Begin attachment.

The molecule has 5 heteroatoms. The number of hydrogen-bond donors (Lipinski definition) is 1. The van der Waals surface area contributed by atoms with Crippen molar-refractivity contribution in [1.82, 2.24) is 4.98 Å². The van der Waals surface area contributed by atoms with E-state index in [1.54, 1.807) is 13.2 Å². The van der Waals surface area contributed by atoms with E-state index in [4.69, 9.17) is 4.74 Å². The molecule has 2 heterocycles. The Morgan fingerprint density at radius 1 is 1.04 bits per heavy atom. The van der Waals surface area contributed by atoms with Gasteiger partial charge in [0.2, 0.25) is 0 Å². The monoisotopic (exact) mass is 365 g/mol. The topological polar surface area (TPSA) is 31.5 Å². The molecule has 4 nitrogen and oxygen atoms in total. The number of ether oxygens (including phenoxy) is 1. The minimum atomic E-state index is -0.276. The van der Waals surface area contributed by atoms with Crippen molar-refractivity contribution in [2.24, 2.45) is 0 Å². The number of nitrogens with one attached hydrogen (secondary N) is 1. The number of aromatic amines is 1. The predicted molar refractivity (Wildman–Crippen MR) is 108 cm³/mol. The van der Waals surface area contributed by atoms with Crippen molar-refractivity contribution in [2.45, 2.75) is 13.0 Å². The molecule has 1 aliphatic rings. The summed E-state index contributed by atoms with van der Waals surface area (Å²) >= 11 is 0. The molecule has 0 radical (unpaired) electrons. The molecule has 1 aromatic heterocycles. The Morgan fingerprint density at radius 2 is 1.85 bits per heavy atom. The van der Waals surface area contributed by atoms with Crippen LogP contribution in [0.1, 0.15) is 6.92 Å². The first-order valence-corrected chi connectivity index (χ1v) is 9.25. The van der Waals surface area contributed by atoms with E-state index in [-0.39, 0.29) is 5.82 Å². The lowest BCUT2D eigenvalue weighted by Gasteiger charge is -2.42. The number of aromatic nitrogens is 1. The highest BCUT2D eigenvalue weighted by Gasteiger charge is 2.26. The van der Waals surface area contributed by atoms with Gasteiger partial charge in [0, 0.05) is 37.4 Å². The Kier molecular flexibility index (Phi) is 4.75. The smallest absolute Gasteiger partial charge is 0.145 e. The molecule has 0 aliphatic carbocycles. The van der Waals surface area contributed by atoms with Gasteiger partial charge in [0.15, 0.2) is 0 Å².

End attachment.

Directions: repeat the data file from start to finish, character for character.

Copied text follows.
The molecule has 5 heteroatoms. The number of hydrogen-bond donors (Lipinski definition) is 1. The van der Waals surface area contributed by atoms with Crippen molar-refractivity contribution in [1.82, 2.24) is 4.98 Å². The van der Waals surface area contributed by atoms with E-state index in [1.54, 1.807) is 13.2 Å². The van der Waals surface area contributed by atoms with E-state index in [4.69, 9.17) is 4.74 Å². The molecule has 2 heterocycles. The Morgan fingerprint density at radius 1 is 1.04 bits per heavy atom. The van der Waals surface area contributed by atoms with Gasteiger partial charge in [0.2, 0.25) is 0 Å². The monoisotopic (exact) mass is 365 g/mol. The topological polar surface area (TPSA) is 31.5 Å². The molecule has 4 nitrogen and oxygen atoms in total. The number of ether oxygens (including phenoxy) is 1. The minimum atomic E-state index is -0.276. The van der Waals surface area contributed by atoms with Crippen molar-refractivity contribution in [2.24, 2.45) is 0 Å². The number of nitrogens with one attached hydrogen (secondary N) is 1. The number of aromatic amines is 1. The predicted molar refractivity (Wildman–Crippen MR) is 108 cm³/mol. The van der Waals surface area contributed by atoms with Crippen molar-refractivity contribution in [2.45, 2.75) is 13.0 Å². The molecule has 1 aliphatic rings. The summed E-state index contributed by atoms with van der Waals surface area (Å²) >= 11 is 0. The molecule has 0 radical (unpaired) electrons. The molecule has 1 aromatic heterocycles. The Morgan fingerprint density at radius 2 is 1.85 bits per heavy atom. The van der Waals surface area contributed by atoms with Crippen LogP contribution in [0.1, 0.15) is 6.92 Å². The first-order valence-corrected chi connectivity index (χ1v) is 9.25. The van der Waals surface area contributed by atoms with E-state index in [-0.39, 0.29) is 5.82 Å². The lowest BCUT2D eigenvalue weighted by Gasteiger charge is -2.42. The number of aromatic nitrogens is 1. The highest BCUT2D eigenvalue weighted by Gasteiger charge is 2.26. The van der Waals surface area contributed by atoms with Gasteiger partial charge in [0, 0.05) is 37.4 Å². The Kier molecular flexibility index (Phi) is 4.75. The smallest absolute Gasteiger partial charge is 0.145 e. The molecule has 0 aliphatic carbocycles. The van der Waals surface area contributed by atoms with Gasteiger partial charge in [0.15, 0.2) is 0 Å².